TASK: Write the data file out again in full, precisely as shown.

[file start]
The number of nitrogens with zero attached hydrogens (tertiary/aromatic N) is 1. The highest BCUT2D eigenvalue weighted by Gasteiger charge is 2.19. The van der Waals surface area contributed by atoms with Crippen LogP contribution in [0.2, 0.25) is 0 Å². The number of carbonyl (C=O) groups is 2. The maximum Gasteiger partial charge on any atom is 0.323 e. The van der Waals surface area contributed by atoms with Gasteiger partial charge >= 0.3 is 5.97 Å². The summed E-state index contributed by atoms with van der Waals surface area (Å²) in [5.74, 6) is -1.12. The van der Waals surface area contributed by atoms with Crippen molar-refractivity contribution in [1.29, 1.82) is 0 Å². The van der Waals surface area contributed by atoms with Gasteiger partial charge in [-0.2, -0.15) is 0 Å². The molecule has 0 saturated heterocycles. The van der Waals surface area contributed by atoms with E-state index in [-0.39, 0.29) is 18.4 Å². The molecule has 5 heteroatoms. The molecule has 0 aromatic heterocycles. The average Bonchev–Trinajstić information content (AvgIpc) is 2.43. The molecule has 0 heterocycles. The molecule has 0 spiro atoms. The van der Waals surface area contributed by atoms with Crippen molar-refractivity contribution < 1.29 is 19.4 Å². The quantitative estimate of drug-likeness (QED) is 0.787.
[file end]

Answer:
The number of nitrogens with zero attached hydrogens (tertiary/aromatic N) is 1. The highest BCUT2D eigenvalue weighted by Gasteiger charge is 2.19. The van der Waals surface area contributed by atoms with Crippen LogP contribution in [0.2, 0.25) is 0 Å². The number of carbonyl (C=O) groups is 2. The maximum Gasteiger partial charge on any atom is 0.323 e. The van der Waals surface area contributed by atoms with Gasteiger partial charge >= 0.3 is 5.97 Å². The summed E-state index contributed by atoms with van der Waals surface area (Å²) in [5.74, 6) is -1.12. The van der Waals surface area contributed by atoms with Crippen molar-refractivity contribution in [1.29, 1.82) is 0 Å². The van der Waals surface area contributed by atoms with Gasteiger partial charge in [-0.2, -0.15) is 0 Å². The molecule has 0 saturated heterocycles. The van der Waals surface area contributed by atoms with E-state index in [-0.39, 0.29) is 18.4 Å². The molecule has 5 heteroatoms. The molecule has 0 aromatic heterocycles. The average Bonchev–Trinajstić information content (AvgIpc) is 2.43. The molecule has 0 heterocycles. The molecule has 0 spiro atoms. The van der Waals surface area contributed by atoms with Crippen molar-refractivity contribution < 1.29 is 19.4 Å². The quantitative estimate of drug-likeness (QED) is 0.787.